The Ultimate Guide To Pictured Rocks National Lakeshore
Known for its spectacular multicolored rocks cliffs, Pictured Rocks National Lakeshore has a lot to offer – sandstone cliffs, beaches, sand dunes, waterfalls, inland lakes, deep forest, and wild shoreline and much more. The name “Pictured Rocks” comes from the streaks of mineral stain that can be seen on the cliffs. An array of colors occur when water seeps through the cracks and flows down the rock’s surface. The Pictured Rocks National park is open all year round with summer being the best time for sightseeing and hiking, and in winter, it’s popular skiing, snowshoeing, and snowmobiling destination.
Address: Main Visitor Center – 1505 Sand Point Road, Munising, Entrance Fee: No Fee
Must See In Pictured Rocks National Lakeshore
Pictured Rocks Cliffs
The Pictured Rocks cliffs towers around 200 feet above Lake Superior, the most colorful portion of the cliffs begin east of Miners Beach. The best way to see these colored rocks is from the water. There are boat tours from mid-May through mid-October, a two-three hour cruise that takes you into the water, quite close to the colored cliffs offering some breathtaking views of Pictured Rocks. I recommend doing the boat tour, it is the best way to see the Pictured Rocks.
The Miners Castle rock formation is located approximately 7 miles east of Munising, the viewing platform is just a short walk and is one of the most popular and photographed areas in Pictured Rocks. The views of green-blue water and the sandstone formation is simply mesmerizing.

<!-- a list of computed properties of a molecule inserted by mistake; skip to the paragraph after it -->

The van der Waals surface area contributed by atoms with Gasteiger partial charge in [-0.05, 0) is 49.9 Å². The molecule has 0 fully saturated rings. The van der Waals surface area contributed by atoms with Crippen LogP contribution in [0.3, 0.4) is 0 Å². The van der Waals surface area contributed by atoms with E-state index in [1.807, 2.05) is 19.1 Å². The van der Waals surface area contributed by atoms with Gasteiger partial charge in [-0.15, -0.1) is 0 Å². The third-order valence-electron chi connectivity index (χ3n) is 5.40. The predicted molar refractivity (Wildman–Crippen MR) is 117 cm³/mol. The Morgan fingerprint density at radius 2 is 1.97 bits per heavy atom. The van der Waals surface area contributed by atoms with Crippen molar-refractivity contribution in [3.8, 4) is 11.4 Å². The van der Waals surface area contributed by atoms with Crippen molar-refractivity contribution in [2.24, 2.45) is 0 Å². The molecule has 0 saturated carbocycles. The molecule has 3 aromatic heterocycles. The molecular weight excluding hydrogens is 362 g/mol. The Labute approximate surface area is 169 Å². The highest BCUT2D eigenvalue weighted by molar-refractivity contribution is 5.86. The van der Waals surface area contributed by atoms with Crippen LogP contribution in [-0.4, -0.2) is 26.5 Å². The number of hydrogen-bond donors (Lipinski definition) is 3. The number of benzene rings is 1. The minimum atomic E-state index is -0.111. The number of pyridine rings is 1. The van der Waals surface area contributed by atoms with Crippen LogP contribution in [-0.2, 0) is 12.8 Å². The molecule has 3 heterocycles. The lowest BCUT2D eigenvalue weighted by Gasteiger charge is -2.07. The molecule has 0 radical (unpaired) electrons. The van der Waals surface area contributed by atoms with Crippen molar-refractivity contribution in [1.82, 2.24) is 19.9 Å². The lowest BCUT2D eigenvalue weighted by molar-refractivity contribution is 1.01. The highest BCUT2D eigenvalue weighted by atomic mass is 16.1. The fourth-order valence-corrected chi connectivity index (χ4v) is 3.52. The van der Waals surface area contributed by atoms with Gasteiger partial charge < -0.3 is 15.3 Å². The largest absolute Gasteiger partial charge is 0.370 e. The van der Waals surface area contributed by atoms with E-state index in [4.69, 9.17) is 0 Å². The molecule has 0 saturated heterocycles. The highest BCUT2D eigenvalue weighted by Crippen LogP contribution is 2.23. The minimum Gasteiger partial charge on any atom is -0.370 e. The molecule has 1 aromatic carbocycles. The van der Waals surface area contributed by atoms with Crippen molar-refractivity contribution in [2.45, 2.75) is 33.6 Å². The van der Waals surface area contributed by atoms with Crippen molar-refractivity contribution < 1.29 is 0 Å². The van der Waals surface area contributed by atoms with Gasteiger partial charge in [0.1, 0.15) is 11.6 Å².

Chapel Rock and Beach
Chapel Rock, carved by Lake Nipissing, is awe-inspiring! The sight of the Chapel Rock, the Chappel Falls along the way, and the Chapel Beach is worth the 3-mile hike.
Grand Sable Banks and Dunes
These enormous dunes, formed by glacial action, are located at the eastern end of the park. Accessible via a quarter-mile, one-way, a moderately strenuous hike.
Located towards the end of Log Slide Road, in Pictured Rocks, on top of the dunes is the Log Slide Area. It’s told that the log slide was a chute, used for moving logs from the top of the dunes to the bottom of the dunes. Yes, the logs used to slide down from here to the bottom of the dunes, where they were loaded onto the boats. This is a must-see in Pictured Rocks! There’s a viewing platform from where you can see the Au Sable Lighthouse and the Grand Sable Dunes.
Other Michigan Attractions & Related Posts
I hope you enjoyed reading the post, The Ultimate Guide To Pictured Rocks National Lakeshore, and I expect this will help you plan your trip to Pictured Rocks National Lakeshore.
Happy feeding your soul!